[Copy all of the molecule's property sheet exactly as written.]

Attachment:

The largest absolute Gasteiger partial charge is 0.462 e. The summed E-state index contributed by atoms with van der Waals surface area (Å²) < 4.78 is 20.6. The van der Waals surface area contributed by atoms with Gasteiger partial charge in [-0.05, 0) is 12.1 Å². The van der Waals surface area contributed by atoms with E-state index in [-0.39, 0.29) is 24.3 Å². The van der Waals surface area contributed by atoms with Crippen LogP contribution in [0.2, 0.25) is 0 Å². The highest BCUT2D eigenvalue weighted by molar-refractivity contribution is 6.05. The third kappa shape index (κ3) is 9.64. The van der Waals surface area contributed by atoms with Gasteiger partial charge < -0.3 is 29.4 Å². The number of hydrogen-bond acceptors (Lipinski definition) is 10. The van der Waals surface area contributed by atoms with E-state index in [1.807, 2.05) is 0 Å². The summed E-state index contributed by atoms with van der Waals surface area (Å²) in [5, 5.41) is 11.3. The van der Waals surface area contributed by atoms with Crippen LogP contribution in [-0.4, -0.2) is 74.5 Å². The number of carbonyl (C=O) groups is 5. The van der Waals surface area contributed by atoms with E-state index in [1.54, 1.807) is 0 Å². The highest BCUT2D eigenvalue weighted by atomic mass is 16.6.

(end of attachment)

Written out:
The largest absolute Gasteiger partial charge is 0.462 e. The summed E-state index contributed by atoms with van der Waals surface area (Å²) < 4.78 is 20.6. The van der Waals surface area contributed by atoms with Gasteiger partial charge in [-0.05, 0) is 12.1 Å². The van der Waals surface area contributed by atoms with E-state index in [-0.39, 0.29) is 24.3 Å². The van der Waals surface area contributed by atoms with Crippen LogP contribution in [0.2, 0.25) is 0 Å². The highest BCUT2D eigenvalue weighted by molar-refractivity contribution is 6.05. The third kappa shape index (κ3) is 9.64. The van der Waals surface area contributed by atoms with Gasteiger partial charge < -0.3 is 29.4 Å². The number of hydrogen-bond acceptors (Lipinski definition) is 10. The van der Waals surface area contributed by atoms with E-state index in [1.807, 2.05) is 0 Å². The summed E-state index contributed by atoms with van der Waals surface area (Å²) in [5, 5.41) is 11.3. The van der Waals surface area contributed by atoms with Crippen LogP contribution in [-0.4, -0.2) is 74.5 Å². The number of carbonyl (C=O) groups is 5. The van der Waals surface area contributed by atoms with E-state index in [1.54, 1.807) is 0 Å². The highest BCUT2D eigenvalue weighted by atomic mass is 16.6.